The orgasm, which is perceived as the peak of sexual excitement, is probably one of the most mysterious concepts. Over the past century, several definitions and theories about orgasm have been put forward, adding to the mystery and confusion. When explaining what an orgasm is, two approaches can be used:
1) Psychological changes
Using this approach, an orgasm is the intense feeling of sexual pleasure that occurs during sexual activity, leading to the release of the sexual tension that has accumulated in your body. Often referred to as climaxing, this approach is used mostly by psychologists and mental health experts.
2) Physiological changes
This approach is used in clinical contexts, and it uses the physiological changes that occur in your body during the peak of sexual activity. According to this approach, an orgasm refers to the muscular contractions, followed by certain changes in the body that include increased heart rate, increased blood pleasure, increased respiration rate, release of hormones, and in some people, discharge of fluids (ejaculation).
When defining what an orgasm is, it is important to note that both men and women can experience an orgasm.
What causes orgasm?
An orgasm is a sexual response that mostly occurs following the continuous stimulation of erogenous regions of the body, such as the penis, vagina, nipples and perineum. An orgasm can be caused by any sexual activity including;
- Self stimulation, commonly known as masturbation
- Penetrative sex – both vaginal and anal sex
- Oral sex
- Stimulation of the clitoris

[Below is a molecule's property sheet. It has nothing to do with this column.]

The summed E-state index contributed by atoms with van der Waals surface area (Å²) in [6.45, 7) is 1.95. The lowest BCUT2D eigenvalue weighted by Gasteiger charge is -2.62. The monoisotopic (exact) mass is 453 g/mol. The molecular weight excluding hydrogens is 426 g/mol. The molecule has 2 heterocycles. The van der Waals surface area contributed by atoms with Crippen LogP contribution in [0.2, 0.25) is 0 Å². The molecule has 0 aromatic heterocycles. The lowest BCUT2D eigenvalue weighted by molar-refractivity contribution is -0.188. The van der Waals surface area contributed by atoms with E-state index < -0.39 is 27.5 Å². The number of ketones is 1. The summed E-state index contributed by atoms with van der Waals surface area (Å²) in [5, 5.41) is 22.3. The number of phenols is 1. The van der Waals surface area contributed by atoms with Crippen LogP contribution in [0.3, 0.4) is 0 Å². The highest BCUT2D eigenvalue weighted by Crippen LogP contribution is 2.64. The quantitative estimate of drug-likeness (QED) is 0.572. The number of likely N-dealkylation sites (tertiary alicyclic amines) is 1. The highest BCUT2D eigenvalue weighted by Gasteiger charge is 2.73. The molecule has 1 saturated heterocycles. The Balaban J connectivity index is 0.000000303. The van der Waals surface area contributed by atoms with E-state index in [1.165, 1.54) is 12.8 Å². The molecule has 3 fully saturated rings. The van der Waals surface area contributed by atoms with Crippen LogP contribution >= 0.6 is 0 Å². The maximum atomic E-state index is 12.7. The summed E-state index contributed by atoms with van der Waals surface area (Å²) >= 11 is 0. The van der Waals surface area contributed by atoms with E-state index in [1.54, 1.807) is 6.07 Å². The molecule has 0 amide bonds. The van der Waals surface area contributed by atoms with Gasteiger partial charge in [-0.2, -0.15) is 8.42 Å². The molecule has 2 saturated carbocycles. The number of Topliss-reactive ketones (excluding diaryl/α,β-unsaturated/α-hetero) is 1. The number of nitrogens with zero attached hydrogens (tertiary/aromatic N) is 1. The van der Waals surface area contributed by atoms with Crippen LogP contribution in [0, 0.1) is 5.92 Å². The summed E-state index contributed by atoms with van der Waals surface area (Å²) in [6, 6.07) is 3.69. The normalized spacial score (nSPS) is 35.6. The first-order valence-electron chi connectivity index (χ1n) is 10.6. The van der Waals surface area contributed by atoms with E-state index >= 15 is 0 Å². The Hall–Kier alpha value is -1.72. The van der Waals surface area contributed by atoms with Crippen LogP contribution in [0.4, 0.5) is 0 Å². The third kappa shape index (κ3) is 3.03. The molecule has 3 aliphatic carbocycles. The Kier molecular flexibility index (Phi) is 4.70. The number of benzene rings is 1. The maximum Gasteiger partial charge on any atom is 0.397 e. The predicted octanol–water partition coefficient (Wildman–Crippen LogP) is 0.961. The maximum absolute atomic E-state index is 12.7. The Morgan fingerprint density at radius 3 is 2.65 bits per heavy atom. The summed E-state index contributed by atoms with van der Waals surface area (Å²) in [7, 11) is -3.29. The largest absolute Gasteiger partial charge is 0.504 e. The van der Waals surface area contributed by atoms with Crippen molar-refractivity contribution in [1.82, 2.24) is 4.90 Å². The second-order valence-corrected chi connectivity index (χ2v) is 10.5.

However, people have also reported having orgasms during non-sexual activity. For example, it is possible to achieve an orgasm when sleeping, in what is commonly referred to as wet dreams. Some people have also reported achieving orgasms through mental stimulation alone. In addition, there have been several cases of exercise-induced orgasms, where women climaxed while engaging in physical exercises such as weight lifting.
What happens during orgasm?
Different changes in the body occur during orgasm, depending on your gender. In men, an orgasm starts with physical or psychological stimulation, which causes blood to flow to the soft tissues of the penis leading to an erection. The glands and the testicles also increase in size, while other changes such as increased blood pressure, muscle tension in the pelvic area, and increased breathing rate occurs.
Continuous stimulation results in the release of the sexual tension and contraction of muscles in the prostate gland and the pelvic region. The muscular contraction that occurs forces semen to spurt out of the penis through the urethra, in what is commonly known as ejaculation. After ejaculation, the body enters into a recovery phase where the blood flows out of the penis tissues, returning it to its normal size.
In women, an orgasm starts with the build-up of arousal resulting from physical or mental stimulation. This causes a number of changes in the body, such as the dilation of blood vessels in the genital areas, increase in heart rate, breathing rate and blood pressure. The dilation of the blood vessels in the genital areas causes an increase in the blood flow to the vulva, which causes it to swell. Fluids also flow into the vaginal wall, lubricating the vagina in readiness for penetration.
Continuous stimulation causes the clitoris to pull back, and ultimately, the genital muscles contract rhythmically leading to a release of the sexual tension. In some women, ejaculation is also possible, where clear fluids spurt out of the glands that are near the urethra. Continuous physical stimulation of the genitals can also lead to more than one orgasm, shortly after the first one has occurred.